The Motley Fool Discussion Boards
Personal Finances / Credit Cards and Consumer Debt
|Subject: Re: Fraud?||Date: 11/17/1999 12:01 PM|
|Author: JAFO31||Number: 19995 of 310999|
<<long post alert>>
AntiTrader: <<<I had an interesting experience this weekend, and I would like some of your opinions.
I went to dinner with some friends at a local carribean eatery called SweetWater's Jam House. The server very spicy Jamacian food (recommend it if you are ever in Portland). Well, it wasn't cheap and I don't like putting money on my AMEX if I can help it. The bill came for my girlfriend and I and it was $47.57. It had a line item for a "automatic gratuity" (we were in a part of 11 people), which I completely dissagree with anyway, of $7.13. I had eight dollars in cash in my pocket and decided I would just throw that in as tip and keep the extra eight bucks off the card. so, I scratched out the 7.13 and filled in the total like with the $47.57 and signed the receipt. Well, I checked my AMEX bill online yesterday and they had changed the amount to the full $54.70 without my authorizing it by signature. So, I in effect payed a 30% tip for what I would call poor service (althought I will admit it is difficult to serve 11 people; I know, I was a server myself during college).
My question is, is this out-an-out Credit Card Fraud? They are making grumblings like they aren't going to replace those funds on my card. Only time will tell. I just want to be able to tell them that what they did was illegal if it is, so that I can get the money back. By the way, it is more the principle than it is the money. $7.13 won't break my budget.>>>>
"Just for clarification for anyone else that answers; It did say gratuity include for parties larger than 6. I did expect the automatic gratuity, and have no problem with the amount (it was only 15%). However, I paid $8 in cash rather than put it on the card (for a number of reasons), that is why I scratched it off the bill. I actually gave him more money for a tip than the bill required. In hind sight I should have written something on the receipt that said "Tip paid in cash".
The real concern that have is that they changed my signed receipt. The one that says "I authorize such and such to take this money off my card". That, to me, is like going to the Gap and paying $50 for some jeans, then after I leave the clerk realizing, "oh these weren't on sale...my mistake, I will just change it to the original price of $60". Is that illegal? It seems like an unauthorized charge.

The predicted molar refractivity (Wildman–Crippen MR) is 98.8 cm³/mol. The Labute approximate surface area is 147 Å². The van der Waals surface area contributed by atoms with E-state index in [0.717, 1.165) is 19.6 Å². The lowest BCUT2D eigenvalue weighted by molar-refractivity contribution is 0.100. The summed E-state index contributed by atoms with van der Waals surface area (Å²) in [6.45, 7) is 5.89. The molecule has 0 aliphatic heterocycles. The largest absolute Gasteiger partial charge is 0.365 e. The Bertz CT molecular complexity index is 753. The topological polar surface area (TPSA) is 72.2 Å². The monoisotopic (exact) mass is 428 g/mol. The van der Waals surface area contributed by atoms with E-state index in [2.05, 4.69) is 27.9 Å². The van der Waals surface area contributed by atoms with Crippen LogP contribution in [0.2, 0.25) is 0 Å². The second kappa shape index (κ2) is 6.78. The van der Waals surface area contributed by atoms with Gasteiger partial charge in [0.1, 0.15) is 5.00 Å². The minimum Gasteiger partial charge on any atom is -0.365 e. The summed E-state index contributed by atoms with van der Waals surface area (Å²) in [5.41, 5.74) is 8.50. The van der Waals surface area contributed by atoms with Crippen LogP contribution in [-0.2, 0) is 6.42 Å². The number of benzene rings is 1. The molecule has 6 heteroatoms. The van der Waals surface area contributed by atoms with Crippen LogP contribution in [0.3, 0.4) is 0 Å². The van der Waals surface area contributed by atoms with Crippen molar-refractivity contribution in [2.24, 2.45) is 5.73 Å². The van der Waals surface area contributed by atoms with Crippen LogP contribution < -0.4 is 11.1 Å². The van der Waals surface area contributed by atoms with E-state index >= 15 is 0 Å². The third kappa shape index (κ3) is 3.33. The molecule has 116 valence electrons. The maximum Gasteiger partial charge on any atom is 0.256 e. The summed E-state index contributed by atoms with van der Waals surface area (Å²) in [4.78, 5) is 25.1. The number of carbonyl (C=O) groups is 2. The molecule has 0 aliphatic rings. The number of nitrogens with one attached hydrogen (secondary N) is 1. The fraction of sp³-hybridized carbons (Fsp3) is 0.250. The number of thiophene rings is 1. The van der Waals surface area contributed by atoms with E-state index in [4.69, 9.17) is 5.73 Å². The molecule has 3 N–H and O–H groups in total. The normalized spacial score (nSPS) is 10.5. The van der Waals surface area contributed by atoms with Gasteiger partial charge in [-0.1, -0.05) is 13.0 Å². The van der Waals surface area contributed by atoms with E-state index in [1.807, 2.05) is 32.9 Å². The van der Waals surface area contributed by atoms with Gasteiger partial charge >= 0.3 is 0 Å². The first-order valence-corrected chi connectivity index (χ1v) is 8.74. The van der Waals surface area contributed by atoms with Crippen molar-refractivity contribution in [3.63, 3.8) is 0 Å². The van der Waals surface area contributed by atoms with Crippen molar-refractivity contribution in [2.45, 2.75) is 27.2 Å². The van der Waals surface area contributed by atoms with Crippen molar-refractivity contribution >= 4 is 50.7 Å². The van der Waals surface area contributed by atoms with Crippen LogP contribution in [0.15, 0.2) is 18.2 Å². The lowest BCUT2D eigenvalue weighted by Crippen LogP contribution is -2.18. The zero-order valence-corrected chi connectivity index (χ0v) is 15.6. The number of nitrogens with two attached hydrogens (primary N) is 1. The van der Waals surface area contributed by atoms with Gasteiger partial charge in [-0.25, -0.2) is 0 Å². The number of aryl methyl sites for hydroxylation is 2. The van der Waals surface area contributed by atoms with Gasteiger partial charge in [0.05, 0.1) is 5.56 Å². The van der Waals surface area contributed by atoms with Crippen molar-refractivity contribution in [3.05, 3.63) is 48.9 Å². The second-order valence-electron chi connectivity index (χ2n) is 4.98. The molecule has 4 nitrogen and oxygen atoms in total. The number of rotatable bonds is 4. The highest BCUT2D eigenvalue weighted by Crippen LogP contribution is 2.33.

This is of interest to me for future reference. It seems alot of people get screwed in various ways, and I am just building up a library in my head to protect myself."
I have never researched this question and do not have a deinitive answer for you, but I suspect that it is a closer call than several people have suggested.
You posts indicate that the fact that the gratuity was included was disclosed and that it was the "expected" 15%, so I suspect that it becomes a question of whether the cash you left (i) was reasonably assumed by the restaurant to be an additional tip or (ii) known to the restaurant to be in lieu and replacement of the line item on the charge.
I suspect (without really knowing) that if the gratuity is fully disclosed, simply deleting it after eating the meal [[and yes, I understand that it not exactly what you did]], gives the appearance of changing a contract after accepting its benefits (i.e. eating the food at the restaurant served by the waiter/waitress).
Was it clear tht you were the one that left the cash on the table? and that you deleted it from the charge slip because you were leaving cash on the table in an amount greater than the required gratuity?
I do not think that your analogy to GAP works because there is no indication that you intended to pay more (or IOW, the higher price was not disclosed to you), whereas the restaurant apparently did disclose its gratuity policy.
Sorry that I have no real answer for you. Disputing the charge in writng and otherwise in compliance with the dispute process of the card issuer (and the governing federal regulations) is the most appropriate manner to proceed, IMO. You may also wish to speak to the manager of the restaurant directly, too.
Hope this helps. Regards, JAFO
|Copyright 1996-2016 trademark and the "Fool" logo is a trademark of The Motley Fool, Inc. Contact Us|